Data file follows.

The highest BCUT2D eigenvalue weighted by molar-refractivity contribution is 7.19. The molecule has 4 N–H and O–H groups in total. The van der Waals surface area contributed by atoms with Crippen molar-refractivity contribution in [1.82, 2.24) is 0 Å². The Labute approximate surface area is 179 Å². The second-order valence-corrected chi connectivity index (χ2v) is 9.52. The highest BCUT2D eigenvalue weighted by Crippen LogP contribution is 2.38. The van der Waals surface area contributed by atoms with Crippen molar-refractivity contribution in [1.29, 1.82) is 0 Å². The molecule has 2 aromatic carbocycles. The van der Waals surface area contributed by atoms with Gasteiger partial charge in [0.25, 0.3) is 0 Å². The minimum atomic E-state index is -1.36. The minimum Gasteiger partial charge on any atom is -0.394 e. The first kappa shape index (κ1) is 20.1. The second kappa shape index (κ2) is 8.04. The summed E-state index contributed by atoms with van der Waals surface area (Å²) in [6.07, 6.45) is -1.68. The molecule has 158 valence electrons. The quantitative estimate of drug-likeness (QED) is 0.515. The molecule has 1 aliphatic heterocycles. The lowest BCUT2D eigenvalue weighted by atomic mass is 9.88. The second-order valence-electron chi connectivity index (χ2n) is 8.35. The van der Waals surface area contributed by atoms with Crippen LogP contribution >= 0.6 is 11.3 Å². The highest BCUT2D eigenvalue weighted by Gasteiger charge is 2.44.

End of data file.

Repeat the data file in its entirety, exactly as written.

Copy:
The highest BCUT2D eigenvalue weighted by molar-refractivity contribution is 7.19. The molecule has 4 N–H and O–H groups in total. The van der Waals surface area contributed by atoms with Crippen molar-refractivity contribution in [1.82, 2.24) is 0 Å². The Labute approximate surface area is 179 Å². The second-order valence-corrected chi connectivity index (χ2v) is 9.52. The highest BCUT2D eigenvalue weighted by Crippen LogP contribution is 2.38. The van der Waals surface area contributed by atoms with Crippen molar-refractivity contribution in [1.29, 1.82) is 0 Å². The molecule has 2 aromatic carbocycles. The van der Waals surface area contributed by atoms with Gasteiger partial charge in [0.25, 0.3) is 0 Å². The minimum atomic E-state index is -1.36. The minimum Gasteiger partial charge on any atom is -0.394 e. The first kappa shape index (κ1) is 20.1. The second kappa shape index (κ2) is 8.04. The summed E-state index contributed by atoms with van der Waals surface area (Å²) in [6.07, 6.45) is -1.68. The molecule has 158 valence electrons. The quantitative estimate of drug-likeness (QED) is 0.515. The molecule has 1 aliphatic heterocycles. The lowest BCUT2D eigenvalue weighted by atomic mass is 9.88. The second-order valence-electron chi connectivity index (χ2n) is 8.35. The van der Waals surface area contributed by atoms with Crippen LogP contribution >= 0.6 is 11.3 Å². The highest BCUT2D eigenvalue weighted by Gasteiger charge is 2.44.